CDC releases epidemiologic survey of dog bites in 2001
Dog attacks are tragic events. Children are often the victims and a family pet is usually involved. News reports of dog attacks underscore the seriousness of the issue and the need for prevention.
As part of the Dangerous Animals section of the AVMA Annual Convention, July 20, Julie Gilchrist, MD, a pediatrician and epidemiologist with the national Centers for Disease Control and Prevention, presented findings of an analysis of nonfatal dog bite-related injuries treated in U.S. hospitals in 2001.
"There are enormous difficulties in collecting dog bite data," Dr. Gilchrist said.
She explained that no centralized reporting system for dog bites exists, and incidents are typically relayed to a number of entities, such as the police, veterinarians, animal control, and emergency rooms, making meaningful analysis nearly impossible.
Moreover, a pet dog that bites an owner or family member might go unreported if the injury isn't serious.
Dr. Gilchrist noted that 1994 is the most recent year for which published data on dog bites exist. Some 4.7 million incidents were reported in the United States that year and nearly 800,000 people required medical treatment.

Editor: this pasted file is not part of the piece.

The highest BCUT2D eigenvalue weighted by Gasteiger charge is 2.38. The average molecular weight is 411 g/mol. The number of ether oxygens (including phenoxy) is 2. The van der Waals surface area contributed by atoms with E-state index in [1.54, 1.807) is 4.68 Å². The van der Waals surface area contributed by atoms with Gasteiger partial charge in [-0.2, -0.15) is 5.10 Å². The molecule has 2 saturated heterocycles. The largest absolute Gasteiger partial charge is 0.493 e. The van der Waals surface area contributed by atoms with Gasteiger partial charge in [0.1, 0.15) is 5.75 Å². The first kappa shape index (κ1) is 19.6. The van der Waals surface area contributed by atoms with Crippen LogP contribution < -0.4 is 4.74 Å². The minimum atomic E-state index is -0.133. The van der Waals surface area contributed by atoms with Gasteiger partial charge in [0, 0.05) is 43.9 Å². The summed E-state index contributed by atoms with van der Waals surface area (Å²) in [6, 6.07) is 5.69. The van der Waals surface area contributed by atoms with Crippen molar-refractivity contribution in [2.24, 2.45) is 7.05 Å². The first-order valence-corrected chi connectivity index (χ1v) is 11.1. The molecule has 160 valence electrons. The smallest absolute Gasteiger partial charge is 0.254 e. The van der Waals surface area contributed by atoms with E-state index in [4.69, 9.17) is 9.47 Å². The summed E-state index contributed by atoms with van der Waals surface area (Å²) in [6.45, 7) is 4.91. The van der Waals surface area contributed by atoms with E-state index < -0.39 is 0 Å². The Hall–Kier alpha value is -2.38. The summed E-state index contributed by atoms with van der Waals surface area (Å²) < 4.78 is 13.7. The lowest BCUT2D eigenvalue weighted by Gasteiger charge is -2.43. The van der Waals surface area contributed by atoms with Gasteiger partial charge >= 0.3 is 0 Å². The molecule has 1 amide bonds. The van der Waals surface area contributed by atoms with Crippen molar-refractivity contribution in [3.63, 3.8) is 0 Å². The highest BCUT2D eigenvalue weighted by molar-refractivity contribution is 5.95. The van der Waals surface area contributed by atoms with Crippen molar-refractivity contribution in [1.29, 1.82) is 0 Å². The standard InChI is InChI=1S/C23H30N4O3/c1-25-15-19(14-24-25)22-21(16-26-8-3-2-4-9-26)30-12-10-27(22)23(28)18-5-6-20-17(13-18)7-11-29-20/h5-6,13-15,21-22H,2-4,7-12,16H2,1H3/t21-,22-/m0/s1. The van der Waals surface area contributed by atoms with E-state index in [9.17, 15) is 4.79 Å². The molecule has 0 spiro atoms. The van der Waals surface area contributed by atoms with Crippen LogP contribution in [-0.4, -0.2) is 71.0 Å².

In addition, of an estimated 333,700 patients treated in emergency departments in 1994, approximately 6,000 were hospitalized.
A recent analytic innovation has been the CDC's use of the National Electronic Injury Surveillance System-All Injury Program. Dr. Gilchrist explained that the NEISS-AIP, operated by the U.S. Consumer Product Safety Commission, collects data about initial visits for all types and causes of injuries treated in U.S. emergency departments.
The analysis includes every nonfatal injury treated in an NEISS-AIP hospital in 2001 for which "dog bite" was listed as the external cause of injury. Patients who were dead on arrival or died at the hospital were excluded.
One of the system's limitations is that it uses only data in emergency department records, Dr. Gilchrist noted.
In its analysis, the CDC estimates 368,245 persons were treated. Injury rates were highest among 5- to 9-year-old children.
Approximately 154,625 dog bites occurred among children younger than 14 years. While the rate was higher for boys than girls younger than 14, there was no significant difference in the rate of dog bites between boys and girls older than 15 years, Dr. Gilchrist said.
The number of cases increased slightly between April and September, with a peak in July.
According to the analysis, approximately 16,526 dog-bite injuries were work-related for people of all ages. (The full study was published in the July 4 Morbidity and Mortality Weekly Report.)
Dr. Gilchrist said the study shows the need to prevent dog bites through educating children and adults, creating bite-prevention strategies, and promoting responsible pet ownership.